NEXT-peak: a normal-exponential two-peak model for peak-calling in ChIP-seq data.

Kim NK, Jayatillake RV, Spouge JL - BMC Genomics (2013)

A plot of percentage of top peaks with motif. (a) STAT1. (b) NRSF. (c) ZNF143. Some curves were truncated, because QuEST called fewer than 3,000 peaks; and WTD and MTC, fewer than 4,000 peaks. (Large percentages are desirable.)
© Copyright Policy - open-access
Related In: Results  -  Collection

License
Show All Figures
getmorefigures.php?uid=PMC3672025&req=5

Figure 3: A plot of percentage of top peaks with motif. (a) STAT1. (b) NRSF. (c) ZNF143. Some curves were truncated, because QuEST called fewer than 3,000 peaks; and WTD and MTC, fewer than 4,000 peaks. (Large percentages are desirable.)
Mentions: The previous section gives performance measures based on the top 2,000 peaks called by each program. Researchers might wish to compare the measures based on lists of top peaks with different truncations, e.g., lists truncated at rank 1,000, 4,000, or 10,000. FigureĀ 3 shows the precision (fraction of TPs among the top peaks) for top peaks truncated at ranks up to 10,000. For each rank r in the x-axis, the precision is computed for cumulative peaks between rank 1 and rank r. As expected, precision generally decreased with the length of the list. For STAT1, NEXT-peak had the largest precision (of all programs examined) over the full range of lengths, up to 10,000 peaks. For NRSF, NEXT-peak had nearly the best precision up to 4,500 peaks (and in fact, it had the best precision at 2,000 peak; see the previous section.); NEXT-peak had the best precision between 4,500 and 10,000 peaks. For ZNF143, NEXT-peak had near the best precision up and 10,000 peaks. For ZNF143, MACS performed similarly to NEXT-peak between 1,500 and 10,000 peaks, but MACS had a significantly poorer performance between 0 and 1,500 peaks compared to other programs.

Bottom Line: The model therefore estimates total strength of binding (even if some binding locations do not map uniquely into a reference genome, effectively censoring them); it also assigns an error to an estimated binding location.The model also provides a goodness-of-fit test, to screen out spurious peaks and to infer multiple binding events in a region.NEXT-peak is based on rigorous statistics, so its model also provides a principled foundation for a more elaborate statistical analysis of ChIP-seq data.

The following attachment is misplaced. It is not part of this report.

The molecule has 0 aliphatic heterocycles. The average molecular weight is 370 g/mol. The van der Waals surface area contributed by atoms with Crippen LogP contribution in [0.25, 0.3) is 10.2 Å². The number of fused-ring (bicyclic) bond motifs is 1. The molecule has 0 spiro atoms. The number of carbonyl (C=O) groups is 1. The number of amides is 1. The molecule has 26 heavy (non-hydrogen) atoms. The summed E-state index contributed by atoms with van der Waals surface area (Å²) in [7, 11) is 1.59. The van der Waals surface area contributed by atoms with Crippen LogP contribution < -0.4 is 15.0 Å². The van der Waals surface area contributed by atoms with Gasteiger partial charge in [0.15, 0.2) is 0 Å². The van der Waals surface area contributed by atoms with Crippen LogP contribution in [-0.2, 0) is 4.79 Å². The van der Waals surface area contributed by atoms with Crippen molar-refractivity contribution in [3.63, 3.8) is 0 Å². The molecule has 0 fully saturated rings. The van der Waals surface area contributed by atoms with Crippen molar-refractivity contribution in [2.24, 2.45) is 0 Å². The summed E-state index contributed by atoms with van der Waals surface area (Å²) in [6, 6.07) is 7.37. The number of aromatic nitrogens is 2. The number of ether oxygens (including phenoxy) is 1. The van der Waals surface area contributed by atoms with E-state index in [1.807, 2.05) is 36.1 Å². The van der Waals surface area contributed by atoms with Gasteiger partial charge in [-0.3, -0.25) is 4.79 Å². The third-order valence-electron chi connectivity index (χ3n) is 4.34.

View Article: PubMed Central - HTML - PubMed

Affiliation: Mathematics and Statistics Department, Old Dominion University, Norfolk, VA 23529, USA. nxkim@odu.edu

ABSTRACT

Background: Chromatin immunoprecipitation followed by high-throughput sequencing (ChIP-seq) can locate transcription factor binding sites on genomic scale. Although many models and programs are available to call peaks, none has dominated its competition in comparison studies.

Results: We propose a rigorous statistical model, the normal-exponential two-peak (NEXT-peak) model, which parallels the physical processes generating the empirical data, and which can naturally incorporate mappability information. The model therefore estimates total strength of binding (even if some binding locations do not map uniquely into a reference genome, effectively censoring them); it also assigns an error to an estimated binding location. The comparison study with existing programs on real ChIP-seq datasets (STAT1, NRSF, and ZNF143) demonstrates that the NEXT-peak model performs well both in calling peaks and locating them. The model also provides a goodness-of-fit test, to screen out spurious peaks and to infer multiple binding events in a region.

Conclusions: The NEXT-peak program calls peaks on any test dataset about as accurately as any other, but provides unusual accuracy in the estimated location of the peaks it calls. NEXT-peak is based on rigorous statistics, so its model also provides a principled foundation for a more elaborate statistical analysis of ChIP-seq data.

Show MeSH
Related in: MedlinePlus